If all goes according to plan, a tennis ball-sized robot modeled after a children’s toy will soon briefly explore the moon’s surface as part of Japan’s first soft lunar landing. As recently highlighted by Space.com, the Japanese space agency, JAXA, is currently overseeing its Smart Lander for Investigating Moon (SLIM) probe mission, which launched on September 6 alongside the country’s XRISM X-ray satellite payload. Unlike more powerful launches, it will take less than 9-foot-wide SLIM between three and four months to reach lunar orbit, after which it will survey the roughly 1000-foot-wide Shioli Crater landing site from afar for about another month.
Afterwards, however, the lander will descend towards the moon, and deploy the Lunar Excursion Vehicle 2 (LEV-2) once it reaches around six-feet above the surface. The probe’s sphere-shaped casing will then divide into two halves on either side of a small camera system. From there, LEV-2 will begin hobbling atop the SLIM landing site and surrounding area for around two hours, until its battery reserve is depleted.
Per JAXA’s description, LEV-2 was developed by its Space Exploration Innovation Hub Center associate senior researcher Hirano Daichi. Daichi collaborated with a team from Doshisha University as well as the toy manufacturer TOMY to create the tiny space explorer. Meanwhile, Sony provided the two cameras that will survey the moon. According to Daichi, the team turned to children’s toys for their “robust and safe design… which reduced the number of components used in the vehicle as much as possible and increased its reliability.”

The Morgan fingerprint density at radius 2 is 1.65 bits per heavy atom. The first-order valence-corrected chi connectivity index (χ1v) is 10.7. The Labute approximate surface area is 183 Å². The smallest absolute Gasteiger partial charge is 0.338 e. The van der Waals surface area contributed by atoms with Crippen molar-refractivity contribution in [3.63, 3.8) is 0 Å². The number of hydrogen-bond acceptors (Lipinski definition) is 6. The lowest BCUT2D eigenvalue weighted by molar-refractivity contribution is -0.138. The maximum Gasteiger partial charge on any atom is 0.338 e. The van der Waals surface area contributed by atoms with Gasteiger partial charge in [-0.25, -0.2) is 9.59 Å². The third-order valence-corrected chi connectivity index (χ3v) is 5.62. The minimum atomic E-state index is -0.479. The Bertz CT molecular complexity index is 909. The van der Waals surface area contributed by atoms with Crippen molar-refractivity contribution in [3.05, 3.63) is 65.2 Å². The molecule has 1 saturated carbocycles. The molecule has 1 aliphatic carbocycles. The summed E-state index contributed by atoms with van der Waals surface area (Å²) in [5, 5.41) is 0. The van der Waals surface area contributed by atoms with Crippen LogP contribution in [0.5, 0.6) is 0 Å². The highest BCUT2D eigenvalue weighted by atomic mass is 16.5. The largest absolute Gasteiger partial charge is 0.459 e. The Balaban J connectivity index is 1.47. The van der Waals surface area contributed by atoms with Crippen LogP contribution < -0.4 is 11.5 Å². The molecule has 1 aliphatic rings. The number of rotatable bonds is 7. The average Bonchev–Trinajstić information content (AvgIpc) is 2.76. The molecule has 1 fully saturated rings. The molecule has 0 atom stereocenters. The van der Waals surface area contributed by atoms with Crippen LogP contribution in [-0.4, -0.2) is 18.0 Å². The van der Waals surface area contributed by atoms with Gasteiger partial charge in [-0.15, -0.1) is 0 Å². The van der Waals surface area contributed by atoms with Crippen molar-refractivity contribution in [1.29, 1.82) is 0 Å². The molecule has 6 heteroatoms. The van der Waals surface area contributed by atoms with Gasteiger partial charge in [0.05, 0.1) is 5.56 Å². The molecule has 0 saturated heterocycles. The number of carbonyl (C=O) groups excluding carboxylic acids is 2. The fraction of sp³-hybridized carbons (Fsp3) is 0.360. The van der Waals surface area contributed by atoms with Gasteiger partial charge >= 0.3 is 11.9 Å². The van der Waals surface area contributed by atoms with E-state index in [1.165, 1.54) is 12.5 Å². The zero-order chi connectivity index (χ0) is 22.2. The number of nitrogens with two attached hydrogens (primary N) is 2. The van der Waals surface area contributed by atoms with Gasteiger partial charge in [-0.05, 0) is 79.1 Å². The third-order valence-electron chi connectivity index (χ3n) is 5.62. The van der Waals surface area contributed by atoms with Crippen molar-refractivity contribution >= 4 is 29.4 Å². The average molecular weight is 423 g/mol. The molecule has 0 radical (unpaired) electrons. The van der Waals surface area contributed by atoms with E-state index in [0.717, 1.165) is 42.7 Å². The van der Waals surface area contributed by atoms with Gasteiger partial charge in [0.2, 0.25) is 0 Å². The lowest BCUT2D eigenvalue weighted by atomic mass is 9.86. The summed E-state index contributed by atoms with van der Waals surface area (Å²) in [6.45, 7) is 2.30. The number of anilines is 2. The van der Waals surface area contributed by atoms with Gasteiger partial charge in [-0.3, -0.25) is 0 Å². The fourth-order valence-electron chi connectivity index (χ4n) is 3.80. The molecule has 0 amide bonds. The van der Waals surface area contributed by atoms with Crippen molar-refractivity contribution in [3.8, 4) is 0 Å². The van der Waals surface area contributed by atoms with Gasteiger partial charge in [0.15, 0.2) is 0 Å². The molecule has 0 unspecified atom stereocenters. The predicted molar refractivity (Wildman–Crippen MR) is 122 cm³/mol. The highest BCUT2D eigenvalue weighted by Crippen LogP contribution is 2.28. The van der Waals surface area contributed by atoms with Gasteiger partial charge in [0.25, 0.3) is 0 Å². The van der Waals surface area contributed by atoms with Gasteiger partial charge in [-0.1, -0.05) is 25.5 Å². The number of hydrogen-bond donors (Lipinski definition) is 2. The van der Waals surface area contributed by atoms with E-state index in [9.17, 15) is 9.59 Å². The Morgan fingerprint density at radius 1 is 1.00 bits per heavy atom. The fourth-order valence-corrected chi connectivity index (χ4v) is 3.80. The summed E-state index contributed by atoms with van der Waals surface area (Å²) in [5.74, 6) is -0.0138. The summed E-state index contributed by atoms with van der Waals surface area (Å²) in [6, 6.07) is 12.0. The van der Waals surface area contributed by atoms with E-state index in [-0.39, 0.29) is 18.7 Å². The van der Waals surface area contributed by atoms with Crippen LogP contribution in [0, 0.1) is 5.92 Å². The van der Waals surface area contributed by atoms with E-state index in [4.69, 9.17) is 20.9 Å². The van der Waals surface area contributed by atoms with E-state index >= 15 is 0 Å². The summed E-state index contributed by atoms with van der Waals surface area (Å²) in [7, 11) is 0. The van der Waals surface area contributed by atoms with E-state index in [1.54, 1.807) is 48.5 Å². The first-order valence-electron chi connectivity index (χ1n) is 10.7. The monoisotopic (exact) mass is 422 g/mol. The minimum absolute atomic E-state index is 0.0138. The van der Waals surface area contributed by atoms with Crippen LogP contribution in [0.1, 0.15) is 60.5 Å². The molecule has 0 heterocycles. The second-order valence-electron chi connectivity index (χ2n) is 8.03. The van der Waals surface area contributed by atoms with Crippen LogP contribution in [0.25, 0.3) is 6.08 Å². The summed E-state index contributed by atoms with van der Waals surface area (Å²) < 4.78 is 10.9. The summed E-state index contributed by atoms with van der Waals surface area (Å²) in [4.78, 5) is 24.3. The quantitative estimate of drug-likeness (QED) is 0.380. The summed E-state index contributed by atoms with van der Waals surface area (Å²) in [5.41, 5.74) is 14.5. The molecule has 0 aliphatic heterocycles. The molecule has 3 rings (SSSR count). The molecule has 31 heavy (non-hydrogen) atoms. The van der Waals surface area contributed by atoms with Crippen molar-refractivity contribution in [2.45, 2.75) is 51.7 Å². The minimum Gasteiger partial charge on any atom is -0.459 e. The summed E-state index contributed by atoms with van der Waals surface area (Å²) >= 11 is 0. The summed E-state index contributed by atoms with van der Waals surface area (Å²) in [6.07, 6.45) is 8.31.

“This robot was developed successfully within the limited size and mass using the downsizing and weight reduction technologies and the shape changing mechanism developed for toys by TOMY,” continued Daichi.
If successful, JAXA engineers hope the soft lunar landing method can be adapted to larger craft in the future, including those piloted by human astronauts. “By creating the SLIM lander humans will make a qualitative shift towards being able to land where we want and not just where it is easy to land, as had been the case before,” reads JAXA’s project description. “By achieving this, it will become possible to land on planets even more resource scarce than the moon.”
Beyond just this project, it’s been an active time for lunar exploration. In August, India completed the first successful lunar landing at the moon’s south pole via its Chandrayaan-3 probe. Last year, NASA’s Artemis-1 rocket also kickstarted the space agency’s long standing goal towards establishing a permanent moon base.